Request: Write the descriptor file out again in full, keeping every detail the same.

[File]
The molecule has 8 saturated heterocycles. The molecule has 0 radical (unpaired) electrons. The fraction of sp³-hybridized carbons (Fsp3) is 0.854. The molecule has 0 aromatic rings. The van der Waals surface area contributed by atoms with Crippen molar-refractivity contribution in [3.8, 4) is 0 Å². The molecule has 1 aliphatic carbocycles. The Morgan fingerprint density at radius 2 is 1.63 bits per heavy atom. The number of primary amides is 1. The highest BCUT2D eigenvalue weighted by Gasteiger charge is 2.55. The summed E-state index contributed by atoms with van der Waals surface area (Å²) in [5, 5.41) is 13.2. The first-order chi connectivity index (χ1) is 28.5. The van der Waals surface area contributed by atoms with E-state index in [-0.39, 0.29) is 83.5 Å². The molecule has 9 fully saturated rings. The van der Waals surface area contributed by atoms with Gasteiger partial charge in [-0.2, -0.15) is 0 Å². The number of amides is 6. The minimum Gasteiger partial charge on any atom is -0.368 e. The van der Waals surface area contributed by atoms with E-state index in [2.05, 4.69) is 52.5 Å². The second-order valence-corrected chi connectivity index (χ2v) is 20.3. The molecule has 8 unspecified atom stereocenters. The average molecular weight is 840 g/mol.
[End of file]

The molecule has 8 saturated heterocycles. The molecule has 0 radical (unpaired) electrons. The fraction of sp³-hybridized carbons (Fsp3) is 0.854. The molecule has 0 aromatic rings. The van der Waals surface area contributed by atoms with Crippen molar-refractivity contribution in [3.8, 4) is 0 Å². The molecule has 1 aliphatic carbocycles. The Morgan fingerprint density at radius 2 is 1.63 bits per heavy atom. The number of primary amides is 1. The highest BCUT2D eigenvalue weighted by Gasteiger charge is 2.55. The summed E-state index contributed by atoms with van der Waals surface area (Å²) in [5, 5.41) is 13.2. The first-order chi connectivity index (χ1) is 28.5. The van der Waals surface area contributed by atoms with E-state index in [-0.39, 0.29) is 83.5 Å². The molecule has 9 fully saturated rings. The van der Waals surface area contributed by atoms with Gasteiger partial charge in [-0.2, -0.15) is 0 Å². The number of amides is 6. The minimum Gasteiger partial charge on any atom is -0.368 e. The van der Waals surface area contributed by atoms with E-state index in [2.05, 4.69) is 52.5 Å². The second-order valence-corrected chi connectivity index (χ2v) is 20.3. The molecule has 8 unspecified atom stereocenters. The average molecular weight is 840 g/mol.